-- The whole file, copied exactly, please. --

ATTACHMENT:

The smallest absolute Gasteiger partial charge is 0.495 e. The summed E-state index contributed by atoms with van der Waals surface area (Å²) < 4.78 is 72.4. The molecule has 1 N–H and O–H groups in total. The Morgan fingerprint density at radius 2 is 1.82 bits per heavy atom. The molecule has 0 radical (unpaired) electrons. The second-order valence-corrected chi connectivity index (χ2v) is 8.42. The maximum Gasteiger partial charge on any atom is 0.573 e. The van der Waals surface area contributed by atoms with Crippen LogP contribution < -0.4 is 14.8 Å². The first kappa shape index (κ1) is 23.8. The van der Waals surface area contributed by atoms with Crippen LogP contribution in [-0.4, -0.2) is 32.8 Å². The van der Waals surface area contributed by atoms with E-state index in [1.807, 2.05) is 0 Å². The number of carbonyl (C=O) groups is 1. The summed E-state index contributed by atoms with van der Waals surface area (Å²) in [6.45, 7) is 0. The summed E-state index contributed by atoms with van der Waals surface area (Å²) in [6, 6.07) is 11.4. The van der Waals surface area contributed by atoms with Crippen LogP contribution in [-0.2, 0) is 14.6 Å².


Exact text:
The smallest absolute Gasteiger partial charge is 0.495 e. The summed E-state index contributed by atoms with van der Waals surface area (Å²) < 4.78 is 72.4. The molecule has 1 N–H and O–H groups in total. The Morgan fingerprint density at radius 2 is 1.82 bits per heavy atom. The molecule has 0 radical (unpaired) electrons. The second-order valence-corrected chi connectivity index (χ2v) is 8.42. The maximum Gasteiger partial charge on any atom is 0.573 e. The van der Waals surface area contributed by atoms with Crippen LogP contribution < -0.4 is 14.8 Å². The first kappa shape index (κ1) is 23.8. The van der Waals surface area contributed by atoms with Crippen LogP contribution in [-0.4, -0.2) is 32.8 Å². The van der Waals surface area contributed by atoms with E-state index in [1.807, 2.05) is 0 Å². The number of carbonyl (C=O) groups is 1. The summed E-state index contributed by atoms with van der Waals surface area (Å²) in [6.45, 7) is 0. The summed E-state index contributed by atoms with van der Waals surface area (Å²) in [6, 6.07) is 11.4. The van der Waals surface area contributed by atoms with Crippen LogP contribution in [-0.2, 0) is 14.6 Å².